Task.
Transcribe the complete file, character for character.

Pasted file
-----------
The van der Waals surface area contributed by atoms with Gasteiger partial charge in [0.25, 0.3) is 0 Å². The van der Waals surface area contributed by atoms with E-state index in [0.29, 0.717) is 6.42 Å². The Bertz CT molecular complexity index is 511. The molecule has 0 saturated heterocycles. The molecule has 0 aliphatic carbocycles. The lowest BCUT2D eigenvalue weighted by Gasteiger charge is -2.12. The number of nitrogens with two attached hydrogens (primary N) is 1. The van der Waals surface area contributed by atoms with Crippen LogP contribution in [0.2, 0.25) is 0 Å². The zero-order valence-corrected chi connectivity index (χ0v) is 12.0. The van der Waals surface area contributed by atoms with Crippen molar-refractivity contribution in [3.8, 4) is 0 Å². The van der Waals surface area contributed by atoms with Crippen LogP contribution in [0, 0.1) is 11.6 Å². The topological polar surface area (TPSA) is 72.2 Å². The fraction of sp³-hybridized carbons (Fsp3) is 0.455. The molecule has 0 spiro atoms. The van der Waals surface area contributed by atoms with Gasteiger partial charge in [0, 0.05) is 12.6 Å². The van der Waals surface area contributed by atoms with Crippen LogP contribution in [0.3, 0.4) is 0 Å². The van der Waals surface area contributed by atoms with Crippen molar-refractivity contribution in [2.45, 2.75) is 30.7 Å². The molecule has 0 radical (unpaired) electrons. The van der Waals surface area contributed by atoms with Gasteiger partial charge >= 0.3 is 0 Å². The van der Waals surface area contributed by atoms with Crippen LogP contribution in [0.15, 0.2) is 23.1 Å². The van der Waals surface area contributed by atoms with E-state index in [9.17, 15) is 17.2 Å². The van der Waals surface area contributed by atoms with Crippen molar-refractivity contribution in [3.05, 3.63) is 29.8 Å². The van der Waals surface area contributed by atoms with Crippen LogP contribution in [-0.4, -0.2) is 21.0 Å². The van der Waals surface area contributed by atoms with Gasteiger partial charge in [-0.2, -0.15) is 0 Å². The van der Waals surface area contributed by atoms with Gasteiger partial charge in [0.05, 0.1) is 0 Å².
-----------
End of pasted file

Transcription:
The van der Waals surface area contributed by atoms with Gasteiger partial charge in [0.25, 0.3) is 0 Å². The van der Waals surface area contributed by atoms with E-state index in [0.29, 0.717) is 6.42 Å². The Bertz CT molecular complexity index is 511. The molecule has 0 saturated heterocycles. The molecule has 0 aliphatic carbocycles. The lowest BCUT2D eigenvalue weighted by Gasteiger charge is -2.12. The number of nitrogens with two attached hydrogens (primary N) is 1. The van der Waals surface area contributed by atoms with Crippen LogP contribution in [0.2, 0.25) is 0 Å². The zero-order valence-corrected chi connectivity index (χ0v) is 12.0. The van der Waals surface area contributed by atoms with Crippen molar-refractivity contribution in [3.8, 4) is 0 Å². The van der Waals surface area contributed by atoms with Crippen LogP contribution in [0, 0.1) is 11.6 Å². The topological polar surface area (TPSA) is 72.2 Å². The fraction of sp³-hybridized carbons (Fsp3) is 0.455. The molecule has 0 spiro atoms. The van der Waals surface area contributed by atoms with Gasteiger partial charge in [0, 0.05) is 12.6 Å². The van der Waals surface area contributed by atoms with Crippen LogP contribution in [0.3, 0.4) is 0 Å². The van der Waals surface area contributed by atoms with Crippen molar-refractivity contribution in [2.45, 2.75) is 30.7 Å². The molecule has 0 radical (unpaired) electrons. The van der Waals surface area contributed by atoms with Gasteiger partial charge >= 0.3 is 0 Å². The van der Waals surface area contributed by atoms with Crippen LogP contribution in [0.15, 0.2) is 23.1 Å². The van der Waals surface area contributed by atoms with E-state index in [9.17, 15) is 17.2 Å². The van der Waals surface area contributed by atoms with Crippen molar-refractivity contribution in [3.05, 3.63) is 29.8 Å². The van der Waals surface area contributed by atoms with Crippen LogP contribution in [-0.4, -0.2) is 21.0 Å². The van der Waals surface area contributed by atoms with Gasteiger partial charge in [-0.2, -0.15) is 0 Å². The van der Waals surface area contributed by atoms with Gasteiger partial charge in [0.05, 0.1) is 0 Å².